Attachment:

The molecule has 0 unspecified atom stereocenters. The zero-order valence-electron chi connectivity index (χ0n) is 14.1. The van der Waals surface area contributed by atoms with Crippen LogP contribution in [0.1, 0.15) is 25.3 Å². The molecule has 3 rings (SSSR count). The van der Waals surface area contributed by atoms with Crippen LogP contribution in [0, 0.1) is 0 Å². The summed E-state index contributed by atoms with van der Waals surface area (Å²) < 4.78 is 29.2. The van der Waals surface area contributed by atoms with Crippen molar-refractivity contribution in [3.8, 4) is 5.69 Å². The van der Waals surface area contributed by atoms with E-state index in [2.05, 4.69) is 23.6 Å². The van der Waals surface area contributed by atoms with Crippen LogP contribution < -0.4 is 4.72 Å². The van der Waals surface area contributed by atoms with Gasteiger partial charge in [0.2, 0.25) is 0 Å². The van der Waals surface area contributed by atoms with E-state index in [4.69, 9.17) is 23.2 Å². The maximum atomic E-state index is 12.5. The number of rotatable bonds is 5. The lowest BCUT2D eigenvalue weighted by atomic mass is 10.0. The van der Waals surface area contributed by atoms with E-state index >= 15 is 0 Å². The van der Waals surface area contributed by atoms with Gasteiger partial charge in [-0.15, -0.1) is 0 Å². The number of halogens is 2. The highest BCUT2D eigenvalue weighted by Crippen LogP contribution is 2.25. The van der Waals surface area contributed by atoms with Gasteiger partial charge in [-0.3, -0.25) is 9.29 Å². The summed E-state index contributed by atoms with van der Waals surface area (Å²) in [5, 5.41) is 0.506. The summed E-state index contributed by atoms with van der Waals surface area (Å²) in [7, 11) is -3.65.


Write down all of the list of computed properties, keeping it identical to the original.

The molecule has 0 unspecified atom stereocenters. The zero-order valence-electron chi connectivity index (χ0n) is 14.1. The van der Waals surface area contributed by atoms with Crippen LogP contribution in [0.1, 0.15) is 25.3 Å². The molecule has 3 rings (SSSR count). The van der Waals surface area contributed by atoms with Crippen LogP contribution in [0, 0.1) is 0 Å². The summed E-state index contributed by atoms with van der Waals surface area (Å²) < 4.78 is 29.2. The van der Waals surface area contributed by atoms with Crippen molar-refractivity contribution in [3.8, 4) is 5.69 Å². The van der Waals surface area contributed by atoms with E-state index in [2.05, 4.69) is 23.6 Å². The van der Waals surface area contributed by atoms with Crippen LogP contribution < -0.4 is 4.72 Å². The van der Waals surface area contributed by atoms with Gasteiger partial charge in [0.2, 0.25) is 0 Å². The van der Waals surface area contributed by atoms with E-state index in [4.69, 9.17) is 23.2 Å². The maximum atomic E-state index is 12.5. The number of rotatable bonds is 5. The lowest BCUT2D eigenvalue weighted by atomic mass is 10.0. The van der Waals surface area contributed by atoms with E-state index >= 15 is 0 Å². The van der Waals surface area contributed by atoms with Gasteiger partial charge in [-0.15, -0.1) is 0 Å². The number of halogens is 2. The highest BCUT2D eigenvalue weighted by Crippen LogP contribution is 2.25. The van der Waals surface area contributed by atoms with Gasteiger partial charge in [-0.3, -0.25) is 9.29 Å². The summed E-state index contributed by atoms with van der Waals surface area (Å²) in [5, 5.41) is 0.506. The summed E-state index contributed by atoms with van der Waals surface area (Å²) in [7, 11) is -3.65.